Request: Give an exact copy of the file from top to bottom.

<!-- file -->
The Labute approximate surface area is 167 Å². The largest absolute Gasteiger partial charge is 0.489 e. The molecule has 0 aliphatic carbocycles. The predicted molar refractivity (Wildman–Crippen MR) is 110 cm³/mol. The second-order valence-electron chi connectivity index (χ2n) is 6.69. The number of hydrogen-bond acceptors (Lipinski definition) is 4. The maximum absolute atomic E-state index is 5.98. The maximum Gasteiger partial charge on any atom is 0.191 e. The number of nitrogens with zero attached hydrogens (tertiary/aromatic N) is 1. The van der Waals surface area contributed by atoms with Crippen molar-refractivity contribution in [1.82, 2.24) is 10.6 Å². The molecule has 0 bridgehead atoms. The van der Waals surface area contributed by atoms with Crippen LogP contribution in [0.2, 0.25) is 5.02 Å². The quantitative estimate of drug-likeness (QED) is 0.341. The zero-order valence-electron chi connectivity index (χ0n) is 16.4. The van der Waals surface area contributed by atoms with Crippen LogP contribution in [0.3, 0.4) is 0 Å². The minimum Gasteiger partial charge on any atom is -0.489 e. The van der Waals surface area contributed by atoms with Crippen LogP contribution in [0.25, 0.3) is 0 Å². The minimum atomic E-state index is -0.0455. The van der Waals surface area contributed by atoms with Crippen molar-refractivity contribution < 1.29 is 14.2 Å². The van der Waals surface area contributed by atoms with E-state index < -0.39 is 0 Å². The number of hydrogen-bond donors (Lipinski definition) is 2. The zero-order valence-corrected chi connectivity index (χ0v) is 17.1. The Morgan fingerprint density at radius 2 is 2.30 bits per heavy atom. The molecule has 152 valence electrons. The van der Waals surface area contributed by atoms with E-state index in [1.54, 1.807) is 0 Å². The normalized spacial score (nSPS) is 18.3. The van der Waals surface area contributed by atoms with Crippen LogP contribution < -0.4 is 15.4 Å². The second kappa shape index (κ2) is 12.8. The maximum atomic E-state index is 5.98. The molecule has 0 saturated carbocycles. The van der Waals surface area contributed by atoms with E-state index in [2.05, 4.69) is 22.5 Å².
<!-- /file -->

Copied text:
The Labute approximate surface area is 167 Å². The largest absolute Gasteiger partial charge is 0.489 e. The molecule has 0 aliphatic carbocycles. The predicted molar refractivity (Wildman–Crippen MR) is 110 cm³/mol. The second-order valence-electron chi connectivity index (χ2n) is 6.69. The number of hydrogen-bond acceptors (Lipinski definition) is 4. The maximum absolute atomic E-state index is 5.98. The maximum Gasteiger partial charge on any atom is 0.191 e. The number of nitrogens with zero attached hydrogens (tertiary/aromatic N) is 1. The van der Waals surface area contributed by atoms with Crippen molar-refractivity contribution in [1.82, 2.24) is 10.6 Å². The molecule has 0 bridgehead atoms. The van der Waals surface area contributed by atoms with Crippen LogP contribution in [0.2, 0.25) is 5.02 Å². The quantitative estimate of drug-likeness (QED) is 0.341. The zero-order valence-electron chi connectivity index (χ0n) is 16.4. The van der Waals surface area contributed by atoms with Crippen LogP contribution in [0.3, 0.4) is 0 Å². The minimum Gasteiger partial charge on any atom is -0.489 e. The van der Waals surface area contributed by atoms with Crippen LogP contribution in [0.25, 0.3) is 0 Å². The minimum atomic E-state index is -0.0455. The van der Waals surface area contributed by atoms with Crippen molar-refractivity contribution < 1.29 is 14.2 Å². The van der Waals surface area contributed by atoms with E-state index < -0.39 is 0 Å². The number of hydrogen-bond donors (Lipinski definition) is 2. The zero-order valence-corrected chi connectivity index (χ0v) is 17.1. The Morgan fingerprint density at radius 2 is 2.30 bits per heavy atom. The molecule has 152 valence electrons. The van der Waals surface area contributed by atoms with E-state index in [1.54, 1.807) is 0 Å². The normalized spacial score (nSPS) is 18.3. The van der Waals surface area contributed by atoms with Crippen LogP contribution < -0.4 is 15.4 Å². The second kappa shape index (κ2) is 12.8. The maximum atomic E-state index is 5.98. The molecule has 0 saturated carbocycles. The van der Waals surface area contributed by atoms with E-state index in [2.05, 4.69) is 22.5 Å².